of evidence supporting it.” Id. The record
must demonstrate that the ALJ considered all of the evidence,
but an ALJ is not required to discuss every piece of
evidence. Clifton v. Chater, 79 F.3d 1007, 1009-10
(10th Cir. 1996). I examine the record as a whole, but may
not reweigh the evidence or substitute my judgment for that
of the ALJ. Hamlin v. Barnhart, 365 F.3d at 1214.
The ALJ's Ruling
ruling, the ALJ followed the five-step analysis outlined
above. The ALJ concluded under the first step that Plaintiff
had not engaged in substantial gainful activity since her
alleged onset date. [AR 17] Under step two, the ALJ
determined that Plaintiff had the “following severe
combination of impairments: status post breast cancer and
diabetes mellitus.” [Id.]
concluded under step three that the enumerated severe
impairments did not meet or medically equal an impairment in
20 C.F.R., Pt. 404, Subpt. P, App. 1. [AR 17-19] The ALJ
found that Plaintiff had the RFC to perform light work except
that she is limited “with occasional posturals, except
no crawling or climbing of ladders, ropes, or scaffolds; and
no exposure to hazards such as unprotected heights and moving
mechanical parts; also no concentrated exposure to extreme
heat, extreme cold, wetness, humidity and vibration.”
step four, the ALJ found that Plaintiff was able to perform
her past relevant work of volunteer services coordinator,
fundraiser, and grant coordinator. [AR 25] Thus, the ALJ
concluded that Plaintiff is not disabled. [AR 25-26]
Issues on Appeal
is an initial issue concerning whether Plaintiff is limited
to light work and whether she is unable to perform work on a
regular and continuing basis. Additionally, in appealing the
ALJ's decision, Plaintiff argues that the ALJ erred by:
(1) not giving proper weight to the opinions of Gordon
Ehlers, M.D., Marsha Evans, M.A., L.P.C., and Gayle Frommelt,
Ph.D.; (2) failing to consider the effects of Plaintiff's
mental health impairments when formulating her RFC; (3)
improperly determining Plaintiff's credibility; and (4)
failing to sufficiently justify his rejection of a statement
from a third-party witness.
The ALJ's analysis of Plaintiff's limitation to
unskilled work or “Regular and Continuing
makes two general arguments: (1) that she is “limited
to no more than sedentary or light, unskilled work, and is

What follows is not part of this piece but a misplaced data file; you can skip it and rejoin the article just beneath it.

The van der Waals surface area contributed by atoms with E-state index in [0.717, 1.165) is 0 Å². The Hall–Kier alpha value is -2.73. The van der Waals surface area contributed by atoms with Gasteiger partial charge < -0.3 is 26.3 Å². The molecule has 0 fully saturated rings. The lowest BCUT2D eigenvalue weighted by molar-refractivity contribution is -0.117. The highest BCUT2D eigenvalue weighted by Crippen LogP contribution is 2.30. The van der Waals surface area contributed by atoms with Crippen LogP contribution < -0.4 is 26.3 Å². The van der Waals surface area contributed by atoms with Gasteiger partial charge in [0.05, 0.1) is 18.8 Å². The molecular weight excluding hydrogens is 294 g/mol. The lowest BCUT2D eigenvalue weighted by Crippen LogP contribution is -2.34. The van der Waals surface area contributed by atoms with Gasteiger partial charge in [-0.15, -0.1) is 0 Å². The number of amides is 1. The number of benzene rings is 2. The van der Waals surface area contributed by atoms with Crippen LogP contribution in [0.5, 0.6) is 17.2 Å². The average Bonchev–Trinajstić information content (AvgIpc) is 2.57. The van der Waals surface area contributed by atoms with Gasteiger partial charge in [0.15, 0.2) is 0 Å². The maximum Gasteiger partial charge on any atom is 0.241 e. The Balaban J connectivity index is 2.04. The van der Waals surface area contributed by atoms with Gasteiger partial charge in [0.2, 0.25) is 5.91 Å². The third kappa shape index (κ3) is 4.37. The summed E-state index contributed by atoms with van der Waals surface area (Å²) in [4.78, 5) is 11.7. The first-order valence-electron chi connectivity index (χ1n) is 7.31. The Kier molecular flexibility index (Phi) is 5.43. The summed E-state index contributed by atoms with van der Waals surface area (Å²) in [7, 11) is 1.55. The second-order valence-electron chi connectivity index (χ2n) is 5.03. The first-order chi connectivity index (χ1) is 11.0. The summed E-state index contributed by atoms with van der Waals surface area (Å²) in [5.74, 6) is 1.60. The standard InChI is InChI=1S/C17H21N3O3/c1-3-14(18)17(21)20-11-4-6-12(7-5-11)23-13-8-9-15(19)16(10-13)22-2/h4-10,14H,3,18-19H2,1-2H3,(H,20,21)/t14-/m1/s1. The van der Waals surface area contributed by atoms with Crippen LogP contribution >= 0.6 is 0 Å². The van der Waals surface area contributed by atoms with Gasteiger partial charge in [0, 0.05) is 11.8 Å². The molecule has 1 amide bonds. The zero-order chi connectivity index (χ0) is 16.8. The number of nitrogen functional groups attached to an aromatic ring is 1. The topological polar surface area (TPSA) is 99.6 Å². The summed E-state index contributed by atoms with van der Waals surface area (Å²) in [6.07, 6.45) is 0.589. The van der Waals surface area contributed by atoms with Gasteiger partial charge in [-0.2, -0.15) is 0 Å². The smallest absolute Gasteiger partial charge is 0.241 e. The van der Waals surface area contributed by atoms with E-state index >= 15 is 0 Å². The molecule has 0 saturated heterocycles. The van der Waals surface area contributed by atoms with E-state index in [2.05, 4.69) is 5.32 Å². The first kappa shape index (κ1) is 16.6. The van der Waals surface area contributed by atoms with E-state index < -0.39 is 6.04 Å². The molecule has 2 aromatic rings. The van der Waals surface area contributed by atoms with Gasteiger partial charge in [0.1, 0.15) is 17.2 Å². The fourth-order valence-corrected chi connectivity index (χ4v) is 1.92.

disabled pursuant to Medical Vocational Disability Rule
201.06 or 202.06 (20 C.F.R. §404, Subpart 1, Appendix
2);” and (2) “she is unable to perform work on a
regular and continuing basis and is therefore disabled under
the provisions of the Social Security Ruling 96-8p . . .
.” ECF No. 16 at 19.
argues that since the ALJ determined that Plaintiff could
perform light work, “the only point of contention in
this case is Plaintiff's argument that the ALJ should
have, but did not include a limitation to unskilled
work.” Def.'s Resp., ECF No. 17 at 8-9. Defendant
then shapes its argument under the guise of whether the ALJ
was correct in not including a limitation to unskilled work
in Plaintiff's RFC. Id. at 9-24.
Reply, Plaintiff contends that Defendant misinterprets her
argument and that “she has argued that either a
limitation to unskilled work, or a limitation to less than
‘regular and continuing' employment requires a
finding of disability in her case.” Pl.'s Reply,
ECF No. 20 at 3. Plaintiff continues that no competitive work
would be available if certain hypotheticals presented to the
VE were established to be present “regardless of skill
level.” Id. Plaintiff argues that the
hypotheticals presented were indeed established by Dr.
Ehlers' opinion, and as such, the ALJ did not reasonably
explain why he rejected those opinions. Id. at 8-9;
see ECF No. 16 at 21.
Plaintiff clarifies that if the ALJ properly formulated the
RFC with Dr. Ehlers' opinions, under SSR 96-8p Plaintiff
could not work a regular and continuing work schedule and
should be found disabled regardless of her ability to perform
skilled work. Id. at 4.
partially agree with Plaintiff concerning this distinction.
The parties agree that part of what is at dispute is whether
Plaintiff can perform only unskilled work. ECF Nos. 17 at 8-9
and 20 at 4. That analysis is contained infra.
Plaintiff also claims in her Opening Brief that “she is
unable to perform work on a regular and continuing basis and
is therefore disabled under the provisions of Social Security
Ruling 96-8p . . . .” ECF No. 16 at 19.
96-8p is a clarification of SSA's policies regarding the
assessment of a claimant's RFC. SSR 96-8p, 1996 WL
374184, at *1 (Jul. 2, 1996) (“SSR 96-8p”). SSR
96-8p reads that “[o]rdinarily, RFC is an assessment of
an individual's ability to do sustained work-related
physical and mental activities in a work setting on a regular
and continuing basis. A ‘regular ...